The nation’s insurers have come under sharp attack by the Obama administration for seeking seemingly staggering rate increases on policies they sell to individuals.
The health and human services secretary, Kathleen Sebelius, recently pounced on WellPoint’s Anthem Blue Cross unit for wanting to raise premiums as much as 39 percent in California, and on Thursday she issued a scathing report detailing double-digit increases sought by other insurers last year and so far this year.
Angela F. Braly, WellPoint’s chief executive, was forced to cancel an investor presentation to prepare for the grilling she is likely to receive before Congress next week about the insurer’s rate increases.
But as bad as it may play politically, for insurers like WellPoint, the challenging business environment may leave them little choice but to raise prices if they want to protect profits, analysts and some health economists say.
The weak economy and the unrelenting rise in the cost of medical care make it increasingly difficult for companies to avoid substantial rate increases — even if those increases provide fresh fodder for Democrats seeking to pass the now-stalled health care legislation in Congress.
“If they are losing money, they need to raise prices,” said Charles Boorady, an industry analyst with Citigroup.
Even so, he faults WellPoint for seeking the increases in the current political climate. He likens it to someone waving a five iron on a golf course during a lightning storm. “You’re asking to be electrocuted.”
Under that political pressure, the company has said it will delay the California rate increases until at least May 1.
But from a business perspective, WellPoint, one of the nation’s largest insurers and the operator of commercial Blue Cross plans in more than a dozen states, may have few alternatives as a company accountable to shareholders demanding higher earnings. The money WellPoint makes from selling policies to individuals and small businesses is an important source of its overall earnings. But the company says it lost millions of dollars last year in California on individual policies.
“They’re not prepared to lose money on this line of business,” said Cathy Schoen, senior vice president for research at the Commonwealth Fund, a nonprofit research group in New York. In fact, she said, many carriers choose not to sell policies in the individual market.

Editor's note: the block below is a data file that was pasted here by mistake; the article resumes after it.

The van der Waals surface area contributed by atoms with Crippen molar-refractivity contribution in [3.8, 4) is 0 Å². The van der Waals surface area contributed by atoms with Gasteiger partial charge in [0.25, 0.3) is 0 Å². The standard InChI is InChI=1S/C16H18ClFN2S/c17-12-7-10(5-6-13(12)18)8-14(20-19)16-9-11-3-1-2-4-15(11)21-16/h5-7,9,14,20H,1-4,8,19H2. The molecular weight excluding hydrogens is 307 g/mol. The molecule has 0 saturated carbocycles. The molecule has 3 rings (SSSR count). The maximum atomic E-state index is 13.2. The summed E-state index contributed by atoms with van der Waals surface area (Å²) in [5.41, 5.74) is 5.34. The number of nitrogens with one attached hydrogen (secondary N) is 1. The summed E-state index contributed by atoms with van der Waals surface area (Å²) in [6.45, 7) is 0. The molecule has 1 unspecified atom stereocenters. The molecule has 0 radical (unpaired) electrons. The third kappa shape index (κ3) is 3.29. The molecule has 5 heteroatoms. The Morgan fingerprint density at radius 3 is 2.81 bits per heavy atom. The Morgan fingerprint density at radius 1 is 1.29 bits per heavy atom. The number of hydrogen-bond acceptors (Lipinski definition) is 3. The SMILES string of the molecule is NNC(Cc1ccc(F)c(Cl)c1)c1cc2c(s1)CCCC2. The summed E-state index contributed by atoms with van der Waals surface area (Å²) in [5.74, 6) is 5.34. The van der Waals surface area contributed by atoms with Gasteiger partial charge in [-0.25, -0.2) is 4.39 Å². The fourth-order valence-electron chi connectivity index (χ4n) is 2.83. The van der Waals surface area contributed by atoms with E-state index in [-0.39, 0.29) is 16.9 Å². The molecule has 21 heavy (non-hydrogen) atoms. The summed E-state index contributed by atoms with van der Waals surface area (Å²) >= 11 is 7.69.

Many health policy analysts point to the sharp price increase sought by Anthem as evidence that the way individual insurance is sold in this country needs to be changed.
“What they did is actuarially sound and totally legitimate,” said Andrew Kurz, a former insurance executive with Wisconsin Blue Cross and Blue Shield who is a vocal critic of the current health care system. “It’s the marketplace that is wrong, not Anthem.”
Insurers say they disagree with the Obama administration on whether the current legislation adequately addresses what is wrong with the health care system. In the individual market especially, the companies say, healthier people tend to opt out, leaving sicker people with higher medical costs for the insurers to cover. That is a big reason the insurance industry continues to push for mandatory coverage for everyone.
“Increases in the cost of coverage in the individual market shine a spotlight on the urgent need to reduce the growth of underlying medical costs and to bring everyone into the system,” said Karen Ignagni, the chief executive of America’s Health Insurance Plans, a trade group, in a statement. “If reform doesn’t address these pieces, it will not solve the serious problems that individuals, families and employers face.”
While WellPoint officials have been outspoken opponents of the current health care legislation in Washington, they say California illustrates the need to change the system. Although California is an important market for WellPoint, the state’s largest insurer, California’s economic woes have proved increasingly challenging. As companies have laid off workers, the number of people Anthem covers under employer plans has declined sharply. Those seeking individual coverage have tended to be people who know they are likely to have high medical costs.
Although the company would not disclose exactly how much it had in operating losses in its individual-policy market in California, it said its medical claims last year were 6 percent higher than it had forecast, so the company did not charge enough in premiums last year.